Some people have the knack of making guests feel that their presence is verily desired by them. One simply feels at home in their presence. Time blows off in their company like a feather in the wind. Even a plain glass of water offered by them tastes no less than ambrosia.
All because of the ‘grace’ with which they offer it. For, grace is the beauty of intention and execution. Grace is simply beauty in motion. It reflects in their walk, in their talk, indeed, in everything they do…For some it is innate. Others can, of course, cultivate it by conscious effort. For, it is this gentleness that enables one to reach out and connect with even strangers. It builds bonds and even sustains them. In short, it makes both the receiver and the bestower happy.
And of all, it is the ‘voice’ that comes first in reflecting one’s grace. It is not for nothing that grieving Lear said of Cordelia: “Her voice was ever soft, gentle and low”. ‘Gentleness’, be it in man or woman, is always looked at as an admirable trait. Indeed, its significance has been relished by men and women across the ages.
For, such a mindset of gentleness makes exchanges between people easy and portrays openness in their interactions, a much sought-after quality among people. The resulting generosity, and warmth simply welcomes even a stranger into their abode. This welcoming of others into their fold with warmth, honours and pleases the visitors so much that when they leave, they will want to return. No wonder, if these people have acted thus out of their belief in the philosophy: the more you give the more you receive.
Intriguingly, this portrayal of ‘grace’ either in receiving the guests or in serving them didn’t appear to be that optional during Ramayana’s time. It indeed looks as though mandated upon people to ardently practice this virtue—at least, that is what the impression one gets from the following scene from Ramayana . On being advised by sage Vasistha, King Dasaratha undertakes to perform Asvamedha yagna in order to supplicate the gods for begetting sons. As arrangements are in progress, Dasaratha says to Vasistha, "O foremost among ascetics, you are an affectionate friend and most reverential spiritual guide to me. The burden of performing the sacrifice which has since commenced shall be borne by you".
Vasistha, having thus taken over the responsibility of conducting the Yagna sacrifice as per the Sastras, summoning Sumantra, the minister, advises him to invite all those kings of the earth that are righteous. He also advises him to invite people of all sects from all the kingdoms in scores duly honoring them.
Thereafter Vasishta, summoning those Brahmans who are experienced in the sacrifice related activities, venerable and righteous architects, skilled workers, brick makers, carpenters, diggers, artisans, account keepers, dancers and actors, men versed in scriptures, advises them to ensure that all the rituals relating to the Yagna are carried out as per the Sastra. Similarly, instructs them to are provide guests with all the comforts and treated well.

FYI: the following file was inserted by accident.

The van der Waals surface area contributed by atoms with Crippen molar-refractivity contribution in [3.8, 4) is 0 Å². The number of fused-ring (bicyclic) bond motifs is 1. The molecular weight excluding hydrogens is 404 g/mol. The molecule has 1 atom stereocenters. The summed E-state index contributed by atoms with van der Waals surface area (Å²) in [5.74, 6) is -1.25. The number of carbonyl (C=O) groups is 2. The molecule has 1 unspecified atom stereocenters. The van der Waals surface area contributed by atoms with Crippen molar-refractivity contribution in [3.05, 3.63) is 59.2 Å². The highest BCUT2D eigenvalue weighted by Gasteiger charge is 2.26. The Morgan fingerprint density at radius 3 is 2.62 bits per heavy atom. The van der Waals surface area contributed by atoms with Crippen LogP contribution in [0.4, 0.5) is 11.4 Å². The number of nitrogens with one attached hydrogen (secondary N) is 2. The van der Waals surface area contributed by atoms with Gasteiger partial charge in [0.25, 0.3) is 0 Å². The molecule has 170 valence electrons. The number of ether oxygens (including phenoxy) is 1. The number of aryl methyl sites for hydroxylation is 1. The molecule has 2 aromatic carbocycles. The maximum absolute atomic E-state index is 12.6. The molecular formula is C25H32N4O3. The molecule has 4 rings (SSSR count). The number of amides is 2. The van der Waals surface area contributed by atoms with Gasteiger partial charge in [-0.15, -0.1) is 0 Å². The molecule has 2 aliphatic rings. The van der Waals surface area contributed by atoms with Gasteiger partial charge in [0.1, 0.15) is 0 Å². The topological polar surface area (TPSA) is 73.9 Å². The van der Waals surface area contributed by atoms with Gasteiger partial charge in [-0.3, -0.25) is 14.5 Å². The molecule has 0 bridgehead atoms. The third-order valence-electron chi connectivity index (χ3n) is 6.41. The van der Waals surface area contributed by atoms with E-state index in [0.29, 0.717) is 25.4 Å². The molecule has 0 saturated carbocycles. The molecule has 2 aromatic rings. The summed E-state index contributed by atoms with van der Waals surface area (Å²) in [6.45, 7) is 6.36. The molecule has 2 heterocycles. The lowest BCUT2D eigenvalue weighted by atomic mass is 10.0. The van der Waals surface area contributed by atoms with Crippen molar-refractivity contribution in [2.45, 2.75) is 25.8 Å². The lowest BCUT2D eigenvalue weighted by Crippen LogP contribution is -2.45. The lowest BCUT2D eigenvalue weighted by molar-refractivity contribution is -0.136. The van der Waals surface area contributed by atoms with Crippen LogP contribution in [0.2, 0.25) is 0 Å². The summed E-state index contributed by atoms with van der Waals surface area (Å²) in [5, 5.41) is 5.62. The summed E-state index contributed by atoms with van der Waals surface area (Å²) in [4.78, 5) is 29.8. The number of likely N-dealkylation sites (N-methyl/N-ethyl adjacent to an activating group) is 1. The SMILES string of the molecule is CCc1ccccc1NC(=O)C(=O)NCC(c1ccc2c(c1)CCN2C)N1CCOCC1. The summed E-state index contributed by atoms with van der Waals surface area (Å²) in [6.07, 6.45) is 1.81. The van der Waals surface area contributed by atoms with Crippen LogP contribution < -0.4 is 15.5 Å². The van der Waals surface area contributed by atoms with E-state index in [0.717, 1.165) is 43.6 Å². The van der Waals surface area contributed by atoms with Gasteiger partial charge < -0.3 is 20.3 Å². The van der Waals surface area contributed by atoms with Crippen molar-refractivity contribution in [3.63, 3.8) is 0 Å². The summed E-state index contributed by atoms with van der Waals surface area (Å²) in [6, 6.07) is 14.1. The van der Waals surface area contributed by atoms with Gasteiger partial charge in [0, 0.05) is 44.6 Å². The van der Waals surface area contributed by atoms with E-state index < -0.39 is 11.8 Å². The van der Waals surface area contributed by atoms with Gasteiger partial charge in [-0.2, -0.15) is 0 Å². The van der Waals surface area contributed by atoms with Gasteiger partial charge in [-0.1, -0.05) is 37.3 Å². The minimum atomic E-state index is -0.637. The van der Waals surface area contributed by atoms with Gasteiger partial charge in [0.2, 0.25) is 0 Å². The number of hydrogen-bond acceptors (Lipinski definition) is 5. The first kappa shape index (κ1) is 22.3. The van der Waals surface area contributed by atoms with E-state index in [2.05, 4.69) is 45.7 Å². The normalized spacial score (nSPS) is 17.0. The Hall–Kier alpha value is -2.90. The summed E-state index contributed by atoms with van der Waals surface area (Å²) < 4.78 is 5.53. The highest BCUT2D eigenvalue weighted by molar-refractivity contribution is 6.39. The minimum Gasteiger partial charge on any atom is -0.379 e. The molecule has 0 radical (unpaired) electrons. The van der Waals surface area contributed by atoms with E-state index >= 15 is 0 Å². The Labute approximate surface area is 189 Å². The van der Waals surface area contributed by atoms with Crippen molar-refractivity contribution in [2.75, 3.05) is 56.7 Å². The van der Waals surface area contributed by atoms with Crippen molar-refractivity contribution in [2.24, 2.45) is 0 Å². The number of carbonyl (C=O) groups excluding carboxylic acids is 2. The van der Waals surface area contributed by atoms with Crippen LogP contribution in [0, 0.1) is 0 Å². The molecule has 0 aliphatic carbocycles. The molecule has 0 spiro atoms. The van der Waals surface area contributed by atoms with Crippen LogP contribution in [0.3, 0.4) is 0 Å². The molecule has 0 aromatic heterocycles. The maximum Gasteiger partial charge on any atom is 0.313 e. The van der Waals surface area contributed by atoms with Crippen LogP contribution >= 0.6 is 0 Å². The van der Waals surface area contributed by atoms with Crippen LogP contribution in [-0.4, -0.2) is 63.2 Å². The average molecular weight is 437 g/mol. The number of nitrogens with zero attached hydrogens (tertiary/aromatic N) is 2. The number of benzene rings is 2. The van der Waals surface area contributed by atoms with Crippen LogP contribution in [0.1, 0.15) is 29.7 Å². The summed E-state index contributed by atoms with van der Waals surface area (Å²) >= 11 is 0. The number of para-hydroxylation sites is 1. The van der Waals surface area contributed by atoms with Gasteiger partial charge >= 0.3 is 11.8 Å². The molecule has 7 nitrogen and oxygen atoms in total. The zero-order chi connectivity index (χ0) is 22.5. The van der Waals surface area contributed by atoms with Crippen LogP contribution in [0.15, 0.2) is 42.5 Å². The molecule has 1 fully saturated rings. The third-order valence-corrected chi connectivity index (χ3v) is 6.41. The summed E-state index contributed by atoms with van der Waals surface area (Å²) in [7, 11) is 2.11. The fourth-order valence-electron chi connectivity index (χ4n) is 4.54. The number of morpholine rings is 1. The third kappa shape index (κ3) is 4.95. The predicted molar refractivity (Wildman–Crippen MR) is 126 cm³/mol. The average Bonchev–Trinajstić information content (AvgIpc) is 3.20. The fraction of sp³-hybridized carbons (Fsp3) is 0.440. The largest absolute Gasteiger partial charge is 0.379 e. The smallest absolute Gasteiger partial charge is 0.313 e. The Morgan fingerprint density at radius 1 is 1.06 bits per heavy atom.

He also advises the Brahmans that the people coming from janapadasya rural areas also should be treated vidhivat according to tradition with due satkrtya respect, but not lilayatu in a careless way (I.13.12).
Importantly, he instructs that “ sarve varna yatha pujan prapnuvanti susatkrta: / na cavajna prayoktavya kamakrodhavasadapi(I. 13.13) people from all castes should be well-treated with respect. There should be no insult to any one through kamakrodhavasadapi greed, anger or lust.”
He goes on appealing to them that “everything must be well-managed. However petty a deed may be, nothing should be left out”. And importantly, they are asked to “carry out the work with pritisnigdhena cetasa love and affection in their hearts”.
Finally, Vasishta, drawing the attention of Brahmans who are responsible to serve food to men and women who came from various places for the sacrifice, warns them thus: “ avajnaya na datavyan kasyacillilayapi va / avajnaya krtan hanyaddataran natra sansaya (I.13. 30) Nobody should be offered anything with avajnaya insult, or lilayapi casually. Anything given with contempt undoubtedly results in the destruction of the donor.” This dictum of Vasishta makes it clear that it is not what is served but how it is served to guests is what counts in making people happy. And to ensure that it happens in the way it is desired he warns them that serving the food with contempt is harmful to the dataram donar.
This sane advice of Valmiki Maharshi commands our attention and perhaps wills that we must reflect on it and cultivate the habit of executing everything that we do with pritisnigdhena cetasa love and affection in our hearts, for it alone ensures success, and never ever to offer anything to anybody with disregard. Remember, anything given casually creates discomfiture in the receiver. And certainly, as a donor that is not for what you are giving — rather you are offering it to comfort the other. And, that’s what grace is all about!